2 French, one Swiss, one German a Danish and one Turkish boat, all hanging on our chains, all glad to be out of the open ocean, waiting for the night to set, I stick out my head, which is very nearly pulled out of it's socket, 2 mast lamps are lit, the German boat and the Swiss one... Germanic precision... we smile at how deep tradition will put it's mark on people.
Since around 24 hours now we are here, we spent a good night because we were tired but the boat was heavily rolling purposelessly and shoving us all over our tiny bed, my neck was a little stiff from blocking my body so as to find a forced stability.
The toilets are just fixed, I'm after all not going to bake a chocolate cake but instead will go for my first pizza! My cooking has improved greatly since I live here. Hakan is welcoming everything I cook with delight and let me go further and further into culinary exploration. I am delighted at Hakan`s unexistent barriers and cook wonders, every dish an invention to some extend, every time new tastes to tinkle our tongues.
It seems there is a window that will pull us up to Punta Tombo, where penguins nest. Penguins are very funny animals, their legs are set way back on their bodies and every movement resembles pure humor, they bark like dogs and move as if their only purpose in life is to make us laugh. When they're in the water they resemble ducks, and then when they swim they do it in the same pattern flies do in the air. We haven't seen much penguins yet and so I am very exited at the prospect of anchoring among them. But we'll see, nothing is ever decided until we pull up our anchor, and then again, where we'll throw it will only be definite when we actually have thrown it again, and stopped the motor... Life on board, surely in these rough climates is nothing if not flexible, you're never allowed to fix your thoughts on anything, because chances are huge that you're not going there after all and if you do go there, will you be able to reach land? You think you'll take a walk in between the sea lions and instead, you spend your afternoon listening to Germans speaking English on the radio with Danish people, and Frenchmen exchanging recipes and meteorology.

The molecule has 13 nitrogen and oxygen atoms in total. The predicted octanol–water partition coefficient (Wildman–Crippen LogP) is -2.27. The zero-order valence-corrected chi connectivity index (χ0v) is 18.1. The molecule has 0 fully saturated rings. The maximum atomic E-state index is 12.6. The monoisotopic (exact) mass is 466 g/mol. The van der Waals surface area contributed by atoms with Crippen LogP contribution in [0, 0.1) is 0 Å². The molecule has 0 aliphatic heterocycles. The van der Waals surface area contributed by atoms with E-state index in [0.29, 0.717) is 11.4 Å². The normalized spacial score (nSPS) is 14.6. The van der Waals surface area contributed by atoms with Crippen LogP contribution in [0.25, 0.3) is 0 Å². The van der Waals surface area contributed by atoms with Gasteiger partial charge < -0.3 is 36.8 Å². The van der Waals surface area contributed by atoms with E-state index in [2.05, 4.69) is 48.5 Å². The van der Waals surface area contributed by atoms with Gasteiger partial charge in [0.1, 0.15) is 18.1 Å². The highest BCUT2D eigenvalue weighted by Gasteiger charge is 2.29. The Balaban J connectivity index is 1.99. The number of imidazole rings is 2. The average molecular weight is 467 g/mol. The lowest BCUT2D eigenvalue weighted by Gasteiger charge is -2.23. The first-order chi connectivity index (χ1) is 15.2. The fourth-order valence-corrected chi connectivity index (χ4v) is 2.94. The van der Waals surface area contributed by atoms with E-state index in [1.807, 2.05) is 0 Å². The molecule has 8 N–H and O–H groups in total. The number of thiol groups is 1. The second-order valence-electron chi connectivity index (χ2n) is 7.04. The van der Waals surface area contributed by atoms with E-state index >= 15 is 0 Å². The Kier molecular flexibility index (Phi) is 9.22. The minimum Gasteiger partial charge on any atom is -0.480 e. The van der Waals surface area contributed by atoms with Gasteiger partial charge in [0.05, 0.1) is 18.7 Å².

To me this flexibility is just fine, it extends every day a little and goes very well with the way I intend to spend my life. Find the energetic current that will bring you to what you should be doing how you should and when you should be doing it. I was at it way before getting on board here, but there were big gaps and barriers between this concept and the way you must lead your life in an occidental city, in a society and all that. Though after years and years of pondering and turning it all in my head like a crazy woman it seemed the most logical and secure way to proceed. Life has so obviously whole dimensions we can't reach with our little limited and limiting minds that if we trust life (and I do) we can't really interfere with our minds. That will set everything in havoc and so, we must let life do it's job, and go with it, learn to read the signs and act upon them. I don't think that we should use our brains to understand what is going on, we should use it to read and act on all the information hanging all around us.